You’re one of the world’s greatest physicists, a Nobel Prize winner while still in your 30s. You built the first nuclear fission reactor in the squash courts at the University of Chicago in 1942, a key event in the development of the nuclear weapon that’s about to be tested.
For better or worse, the world is about to profoundly change forever, and you are as responsible as any single person alive for it. The blast goes off; from your vantage point ten miles away, the remote New Mexico desert glows brighter than day through your welding glasses. Your boss, Robert Oppenheimer, is moved to think of a line in the Bhagavad Gita - “Now I am become Death, the destroyer of worlds”. What do you do?
If you’re Enrico Fermi, you start dropping little bits of paper and noting where they land.
As Fermi explains here, he was trying to estimate how powerful the explosion had been:
About 40 seconds after the explosion the air blast reached me. I tried to estimate its strength by dropping from about six feet small pieces of paper before, during and after the passage of the blast wave. Since at the time, there was no wind I could observe very distinctly and actually measure the displacement of the pieces of paper that were in the process of falling while the blast was passing. The shift was about 2½ meters, which, at the time, I estimated to correspond to the blast that would be produced by ten thousand tons of T.N.T.
Fermi’s answer was not precise - in the end, weeks of calculations by a number of different people taking advantage of all the instrumentation set up to monitor the test resulted in a final estimate of a blast a little under twice the size. But in a couple of minutes, with the most primitive of instruments, Fermi calculated an estimate that a) indicated that the bomb had worked roughly as designed, and b) was sufficiently accurate to serve as a check against gross errors in other, later calculation.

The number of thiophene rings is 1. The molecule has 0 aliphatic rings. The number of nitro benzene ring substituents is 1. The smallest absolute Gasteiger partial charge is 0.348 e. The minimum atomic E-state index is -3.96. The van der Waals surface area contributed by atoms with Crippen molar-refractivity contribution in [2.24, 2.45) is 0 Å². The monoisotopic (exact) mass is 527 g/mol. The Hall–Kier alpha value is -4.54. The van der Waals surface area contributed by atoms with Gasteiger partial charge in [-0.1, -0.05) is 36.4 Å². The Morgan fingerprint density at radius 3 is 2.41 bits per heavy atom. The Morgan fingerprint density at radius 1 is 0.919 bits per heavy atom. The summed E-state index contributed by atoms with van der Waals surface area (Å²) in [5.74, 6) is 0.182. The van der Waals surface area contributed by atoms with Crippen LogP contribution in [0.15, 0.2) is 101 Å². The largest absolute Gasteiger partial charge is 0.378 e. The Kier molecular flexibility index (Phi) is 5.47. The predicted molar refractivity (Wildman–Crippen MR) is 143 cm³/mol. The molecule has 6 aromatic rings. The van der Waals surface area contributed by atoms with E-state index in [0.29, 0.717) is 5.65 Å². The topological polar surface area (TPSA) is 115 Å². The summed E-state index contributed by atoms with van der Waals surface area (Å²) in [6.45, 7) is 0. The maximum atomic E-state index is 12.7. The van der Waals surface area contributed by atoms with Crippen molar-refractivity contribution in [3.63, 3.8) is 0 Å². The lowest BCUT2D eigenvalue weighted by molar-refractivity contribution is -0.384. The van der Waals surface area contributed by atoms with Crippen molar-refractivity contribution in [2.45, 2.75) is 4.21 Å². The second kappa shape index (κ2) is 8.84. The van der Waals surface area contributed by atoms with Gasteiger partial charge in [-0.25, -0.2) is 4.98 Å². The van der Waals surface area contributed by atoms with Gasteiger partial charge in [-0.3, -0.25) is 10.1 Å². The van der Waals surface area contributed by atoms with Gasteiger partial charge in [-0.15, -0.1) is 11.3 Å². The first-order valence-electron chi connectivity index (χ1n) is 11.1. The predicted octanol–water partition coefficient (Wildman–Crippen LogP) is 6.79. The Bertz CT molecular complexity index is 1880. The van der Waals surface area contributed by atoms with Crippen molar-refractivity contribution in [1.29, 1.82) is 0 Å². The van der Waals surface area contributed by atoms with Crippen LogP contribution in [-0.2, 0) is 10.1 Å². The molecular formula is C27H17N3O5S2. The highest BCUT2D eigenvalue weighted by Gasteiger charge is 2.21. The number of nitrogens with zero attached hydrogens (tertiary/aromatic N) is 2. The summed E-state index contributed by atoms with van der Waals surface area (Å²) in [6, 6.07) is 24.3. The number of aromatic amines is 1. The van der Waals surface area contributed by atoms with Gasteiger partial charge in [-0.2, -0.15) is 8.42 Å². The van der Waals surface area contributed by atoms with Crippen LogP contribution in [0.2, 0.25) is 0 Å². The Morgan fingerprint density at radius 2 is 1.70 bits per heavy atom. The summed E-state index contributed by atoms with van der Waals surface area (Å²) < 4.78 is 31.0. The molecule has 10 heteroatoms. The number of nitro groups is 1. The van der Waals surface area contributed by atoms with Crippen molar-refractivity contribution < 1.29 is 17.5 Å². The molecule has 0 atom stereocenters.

Fermi was reknowned for these estimation abilities, and thus the practice of making preliminary calculations with rough, estimated data has become known as a Fermi problem, or, alternatively, a back-of-the-envelope calculation. It’s a fundamental skill for scientists and engineers, and one of the very first things taught in physics classes. But it’s not just restricted to strictly physics-related problems. Consider this classic Fermi problem, a generic variant of one usually attributed to Fermi himself: how many piano tuners are there in your state capital?
To tackle this, one approach would be first to estimate how many pianos there are in the appropriate city, guess how often they get tuned, estimate how many pianos a piano tuner can tune per year, and from there compute an estimate of how many tuners there would need to be. Each of these subsidiary quantities would need to be broken down and estimated in turn. For the first question:
- there are about 3.6 million people Melbourne;
- assume there’s roughly two people per household;
- making 1.8 million households; and
- maybe one in 30 households has a piano (though this is perhaps the weakest guess so far).
So, at a guess, there’s 60,000 pianos in Melbourne.
As far as piano tunings go: let’s take a guess and say that a piano will be tuned once a year. So there’s 60,000 piano tunings to be conducted annually in Melbourne.
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